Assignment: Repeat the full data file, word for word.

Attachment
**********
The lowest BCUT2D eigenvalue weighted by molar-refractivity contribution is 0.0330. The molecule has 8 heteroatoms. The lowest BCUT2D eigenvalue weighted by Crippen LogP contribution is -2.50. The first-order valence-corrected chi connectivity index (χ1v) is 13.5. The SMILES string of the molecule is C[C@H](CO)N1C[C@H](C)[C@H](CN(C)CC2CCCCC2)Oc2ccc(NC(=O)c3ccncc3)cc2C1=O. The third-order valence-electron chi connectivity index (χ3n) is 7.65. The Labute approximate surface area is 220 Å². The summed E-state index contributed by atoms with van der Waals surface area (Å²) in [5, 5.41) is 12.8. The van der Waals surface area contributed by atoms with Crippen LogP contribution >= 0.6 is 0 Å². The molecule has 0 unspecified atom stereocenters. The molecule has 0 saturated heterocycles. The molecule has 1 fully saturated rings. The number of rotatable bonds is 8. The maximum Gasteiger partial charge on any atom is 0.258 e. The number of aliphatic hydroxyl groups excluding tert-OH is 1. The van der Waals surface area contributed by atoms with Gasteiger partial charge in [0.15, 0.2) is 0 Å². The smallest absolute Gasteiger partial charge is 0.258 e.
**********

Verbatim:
The lowest BCUT2D eigenvalue weighted by molar-refractivity contribution is 0.0330. The molecule has 8 heteroatoms. The lowest BCUT2D eigenvalue weighted by Crippen LogP contribution is -2.50. The first-order valence-corrected chi connectivity index (χ1v) is 13.5. The SMILES string of the molecule is C[C@H](CO)N1C[C@H](C)[C@H](CN(C)CC2CCCCC2)Oc2ccc(NC(=O)c3ccncc3)cc2C1=O. The third-order valence-electron chi connectivity index (χ3n) is 7.65. The Labute approximate surface area is 220 Å². The summed E-state index contributed by atoms with van der Waals surface area (Å²) in [5, 5.41) is 12.8. The van der Waals surface area contributed by atoms with Crippen LogP contribution >= 0.6 is 0 Å². The molecule has 0 unspecified atom stereocenters. The molecule has 0 saturated heterocycles. The molecule has 1 fully saturated rings. The number of rotatable bonds is 8. The maximum Gasteiger partial charge on any atom is 0.258 e. The number of aliphatic hydroxyl groups excluding tert-OH is 1. The van der Waals surface area contributed by atoms with Gasteiger partial charge in [0.15, 0.2) is 0 Å². The smallest absolute Gasteiger partial charge is 0.258 e.